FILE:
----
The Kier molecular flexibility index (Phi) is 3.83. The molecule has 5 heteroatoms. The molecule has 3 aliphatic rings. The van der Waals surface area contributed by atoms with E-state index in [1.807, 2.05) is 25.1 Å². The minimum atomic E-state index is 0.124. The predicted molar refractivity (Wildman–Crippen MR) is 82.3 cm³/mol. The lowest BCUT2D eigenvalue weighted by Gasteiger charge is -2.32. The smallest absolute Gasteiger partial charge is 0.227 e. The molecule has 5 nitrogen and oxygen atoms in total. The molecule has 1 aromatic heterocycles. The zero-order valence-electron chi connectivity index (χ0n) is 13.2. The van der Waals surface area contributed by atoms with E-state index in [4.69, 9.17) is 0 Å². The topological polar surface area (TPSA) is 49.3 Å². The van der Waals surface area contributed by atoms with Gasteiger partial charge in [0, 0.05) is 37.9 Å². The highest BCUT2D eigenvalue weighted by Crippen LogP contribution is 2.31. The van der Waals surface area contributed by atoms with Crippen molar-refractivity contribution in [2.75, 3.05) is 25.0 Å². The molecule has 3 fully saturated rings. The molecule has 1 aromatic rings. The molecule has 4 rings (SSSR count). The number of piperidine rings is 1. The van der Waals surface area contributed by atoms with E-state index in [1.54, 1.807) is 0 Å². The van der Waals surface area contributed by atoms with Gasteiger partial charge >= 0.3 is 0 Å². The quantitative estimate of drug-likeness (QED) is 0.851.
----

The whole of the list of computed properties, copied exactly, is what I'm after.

The Kier molecular flexibility index (Phi) is 3.83. The molecule has 5 heteroatoms. The molecule has 3 aliphatic rings. The van der Waals surface area contributed by atoms with E-state index in [1.807, 2.05) is 25.1 Å². The minimum atomic E-state index is 0.124. The predicted molar refractivity (Wildman–Crippen MR) is 82.3 cm³/mol. The lowest BCUT2D eigenvalue weighted by Gasteiger charge is -2.32. The smallest absolute Gasteiger partial charge is 0.227 e. The molecule has 5 nitrogen and oxygen atoms in total. The molecule has 1 aromatic heterocycles. The zero-order valence-electron chi connectivity index (χ0n) is 13.2. The van der Waals surface area contributed by atoms with E-state index in [4.69, 9.17) is 0 Å². The topological polar surface area (TPSA) is 49.3 Å². The van der Waals surface area contributed by atoms with Gasteiger partial charge in [0, 0.05) is 37.9 Å². The highest BCUT2D eigenvalue weighted by Crippen LogP contribution is 2.31. The van der Waals surface area contributed by atoms with Crippen molar-refractivity contribution in [2.75, 3.05) is 25.0 Å². The molecule has 3 fully saturated rings. The molecule has 1 aromatic rings. The molecule has 4 rings (SSSR count). The number of piperidine rings is 1. The van der Waals surface area contributed by atoms with E-state index in [1.54, 1.807) is 0 Å². The van der Waals surface area contributed by atoms with Gasteiger partial charge >= 0.3 is 0 Å². The quantitative estimate of drug-likeness (QED) is 0.851.